THE HANDMAID’S TALE Review (GYTN)

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Corinne Mohlenhoff as Offred. Photo by Daniel R. Winters Photography.

Corinne Mohlenhoff as Offred. Photo by Daniel R. Winters Photography.

THE HANDMAID’S TALE presented by Know Theatre of Cincinnati through Feb. 21. Click here for more information on the production. I attended the opening night performance. GYTN = Get You Tickets Now.

The story, based on Margaret Atwood’s award-winning dystopian novel of the same name, is engrossing and sadly, still timely. Joe Stollenwerk’s adaptation of the novel is focused, well-balanced and smartly-written. It packs quite an emotional punch, in part, due to how subtly the story pulls you in.

Under the strong direction of Brian Isaac Phillips, Corrine Mohlenhoff’s performance as Offred is totally engaging and showcases her versatility. The character is starkly honest, strong yet vulnerable, and easily relate-able. Offred’s hopes and fears become the audience’s hopes and fears for her, as they hang on every word.

Corinne Mohlenhoff as Offred. Photo by Daniel R. Winters Photography.

Corinne Mohlenhoff as Offred. Photo by Daniel R. Winters Photography.

Noelle Wedig’s costume design is near perfect, a great blend of puritan and militaristic influences. Andrew Hungerford’s simple, yet well-thought set design, under the scenic charge of Sarah Beth Hall, invokes a sense of lost grandeur, not due to the passing of time, but the indifference of an occupying force. His lighting design imparts both location and emotion, from the stark fluorescents of the medical facility to the ominous and foreboding “wall.” Doug Borntrager’s sound design does much to add the atmosphere of the production, and for me, some of the more quiet sound effects had the biggest payoff. Rounding out the production team are technical director Nick Koehike and stage manager Kristen Ruthemeyer, who’s hard work are major contributors to the synergistic-quality of this production.

Corinne Mohlenhoff as Offred. Photo by Daniel R. Winters Photography.

Corinne Mohlenhoff as Offred. Photo by Daniel R. Winters Photography.

This is moving and powerful theater. The audience’s opening night standing ovation is sure to be the first of many. It will sell out. And with Know’s lower-than-the-norm ticket price and Welcome Experiment Wednesdays, there is no excuse to miss it. You won’t be sorry.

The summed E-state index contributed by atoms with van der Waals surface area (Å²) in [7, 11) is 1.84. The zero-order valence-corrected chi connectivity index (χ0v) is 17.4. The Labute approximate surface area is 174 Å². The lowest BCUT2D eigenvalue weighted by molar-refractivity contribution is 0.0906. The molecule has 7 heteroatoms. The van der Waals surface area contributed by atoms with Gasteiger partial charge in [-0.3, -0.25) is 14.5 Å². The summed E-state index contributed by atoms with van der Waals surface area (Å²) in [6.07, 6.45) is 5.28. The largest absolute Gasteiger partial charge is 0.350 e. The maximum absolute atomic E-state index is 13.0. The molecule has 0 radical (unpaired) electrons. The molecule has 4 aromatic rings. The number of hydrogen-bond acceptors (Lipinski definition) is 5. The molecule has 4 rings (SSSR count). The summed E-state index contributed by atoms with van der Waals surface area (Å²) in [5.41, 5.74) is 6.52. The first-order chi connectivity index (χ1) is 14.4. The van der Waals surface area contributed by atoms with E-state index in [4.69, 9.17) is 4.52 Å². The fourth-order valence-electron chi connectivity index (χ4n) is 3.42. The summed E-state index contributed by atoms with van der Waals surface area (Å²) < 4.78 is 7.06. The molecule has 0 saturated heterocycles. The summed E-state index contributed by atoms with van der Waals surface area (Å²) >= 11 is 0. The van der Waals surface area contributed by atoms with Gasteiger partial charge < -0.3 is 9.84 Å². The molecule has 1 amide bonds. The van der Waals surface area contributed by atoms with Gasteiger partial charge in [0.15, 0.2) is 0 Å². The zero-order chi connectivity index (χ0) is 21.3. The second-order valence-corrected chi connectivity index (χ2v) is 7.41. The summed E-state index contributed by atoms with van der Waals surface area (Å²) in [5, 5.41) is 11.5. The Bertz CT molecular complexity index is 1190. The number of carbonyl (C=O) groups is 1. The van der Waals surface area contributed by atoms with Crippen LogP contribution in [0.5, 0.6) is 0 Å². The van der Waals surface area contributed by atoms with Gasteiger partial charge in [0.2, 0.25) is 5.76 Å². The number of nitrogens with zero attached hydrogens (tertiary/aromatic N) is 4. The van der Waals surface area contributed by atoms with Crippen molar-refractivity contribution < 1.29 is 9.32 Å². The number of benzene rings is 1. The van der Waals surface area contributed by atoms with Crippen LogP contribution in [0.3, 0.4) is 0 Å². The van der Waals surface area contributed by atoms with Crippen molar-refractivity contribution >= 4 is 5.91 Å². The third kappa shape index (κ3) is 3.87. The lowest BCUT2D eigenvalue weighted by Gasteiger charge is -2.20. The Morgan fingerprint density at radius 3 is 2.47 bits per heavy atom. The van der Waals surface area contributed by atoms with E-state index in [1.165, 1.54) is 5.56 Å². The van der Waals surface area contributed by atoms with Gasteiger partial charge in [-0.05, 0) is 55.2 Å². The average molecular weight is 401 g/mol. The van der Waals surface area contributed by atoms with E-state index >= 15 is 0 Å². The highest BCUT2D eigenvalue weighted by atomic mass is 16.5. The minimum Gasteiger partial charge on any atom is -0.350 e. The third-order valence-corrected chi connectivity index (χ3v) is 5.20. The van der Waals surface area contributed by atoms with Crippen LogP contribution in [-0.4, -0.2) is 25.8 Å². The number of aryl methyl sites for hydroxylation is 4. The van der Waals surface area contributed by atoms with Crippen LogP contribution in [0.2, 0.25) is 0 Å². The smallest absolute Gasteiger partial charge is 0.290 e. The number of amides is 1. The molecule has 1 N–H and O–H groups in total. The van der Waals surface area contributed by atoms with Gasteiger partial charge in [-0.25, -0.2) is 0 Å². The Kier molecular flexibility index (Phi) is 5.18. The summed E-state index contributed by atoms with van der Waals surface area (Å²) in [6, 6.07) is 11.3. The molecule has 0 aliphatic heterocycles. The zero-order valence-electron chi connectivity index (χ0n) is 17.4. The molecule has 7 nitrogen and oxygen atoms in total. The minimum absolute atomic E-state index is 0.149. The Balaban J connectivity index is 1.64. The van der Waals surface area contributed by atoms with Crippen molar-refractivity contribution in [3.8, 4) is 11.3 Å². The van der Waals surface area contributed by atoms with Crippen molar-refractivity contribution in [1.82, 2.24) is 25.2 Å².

My rating: 4.75 out of 5

I would enjoy hearing what you think about the show or my review. All I ask is that you express your opinion without attacking someone else’s opinion. You can post your comments below.

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1 Comment

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One response to “THE HANDMAID’S TALE Review (GYTN)

  1. Donna Hoffman

    “The Handmaid’s Tale” pays homage to a dystopian novel that is always relevant for women. What would it take for men to betray us? However, this adaptation doesn’t create the necessary hills and valleys, the little climaxes along the story to make us sit on the edge of our seat then lets us relax then brings us to the edge of our seat again. Theatre NEEDS that kind of plot line. Novels need it, too, but the horror of the situation and the fear for one’s life that was so present in the novel does not reveal itself in this production. This is a script problem not an actor or director problem. In fact. the production is very well done. To Joe Stollenwerk, the playwright: You don’t have to honor every word of the novel. An adaptation for the stage demands theatricality. This play needed a malevolent male presence. Also, putting Offred’s voice on tape periodically would tie it into the end of the novel. Just a few thoughts…

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